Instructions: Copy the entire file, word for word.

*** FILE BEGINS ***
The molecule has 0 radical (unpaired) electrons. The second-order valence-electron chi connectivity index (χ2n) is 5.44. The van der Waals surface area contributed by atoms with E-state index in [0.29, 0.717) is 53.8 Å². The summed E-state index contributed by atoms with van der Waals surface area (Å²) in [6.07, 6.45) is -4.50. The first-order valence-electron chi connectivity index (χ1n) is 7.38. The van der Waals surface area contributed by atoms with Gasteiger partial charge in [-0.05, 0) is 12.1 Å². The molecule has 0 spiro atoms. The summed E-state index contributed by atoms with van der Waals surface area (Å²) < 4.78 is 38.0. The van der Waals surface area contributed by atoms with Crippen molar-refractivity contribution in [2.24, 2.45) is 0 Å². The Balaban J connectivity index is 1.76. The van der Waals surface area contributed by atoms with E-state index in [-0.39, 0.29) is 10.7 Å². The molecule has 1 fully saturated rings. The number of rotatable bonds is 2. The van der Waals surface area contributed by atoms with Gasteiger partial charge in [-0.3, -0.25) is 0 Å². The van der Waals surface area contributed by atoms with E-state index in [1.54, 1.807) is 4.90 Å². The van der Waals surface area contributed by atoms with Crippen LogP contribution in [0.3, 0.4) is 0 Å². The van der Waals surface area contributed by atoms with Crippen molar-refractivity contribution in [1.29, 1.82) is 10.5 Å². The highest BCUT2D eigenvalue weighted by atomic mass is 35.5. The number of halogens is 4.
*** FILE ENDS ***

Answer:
The molecule has 0 radical (unpaired) electrons. The second-order valence-electron chi connectivity index (χ2n) is 5.44. The van der Waals surface area contributed by atoms with E-state index in [0.29, 0.717) is 53.8 Å². The summed E-state index contributed by atoms with van der Waals surface area (Å²) in [6.07, 6.45) is -4.50. The first-order valence-electron chi connectivity index (χ1n) is 7.38. The van der Waals surface area contributed by atoms with Gasteiger partial charge in [-0.05, 0) is 12.1 Å². The molecule has 0 spiro atoms. The summed E-state index contributed by atoms with van der Waals surface area (Å²) < 4.78 is 38.0. The van der Waals surface area contributed by atoms with Crippen molar-refractivity contribution in [2.24, 2.45) is 0 Å². The Balaban J connectivity index is 1.76. The van der Waals surface area contributed by atoms with E-state index in [-0.39, 0.29) is 10.7 Å². The molecule has 1 fully saturated rings. The number of rotatable bonds is 2. The van der Waals surface area contributed by atoms with Gasteiger partial charge in [-0.3, -0.25) is 0 Å². The van der Waals surface area contributed by atoms with E-state index in [1.54, 1.807) is 4.90 Å². The van der Waals surface area contributed by atoms with Crippen LogP contribution in [0.3, 0.4) is 0 Å². The van der Waals surface area contributed by atoms with Crippen molar-refractivity contribution in [1.29, 1.82) is 10.5 Å². The highest BCUT2D eigenvalue weighted by atomic mass is 35.5. The number of halogens is 4.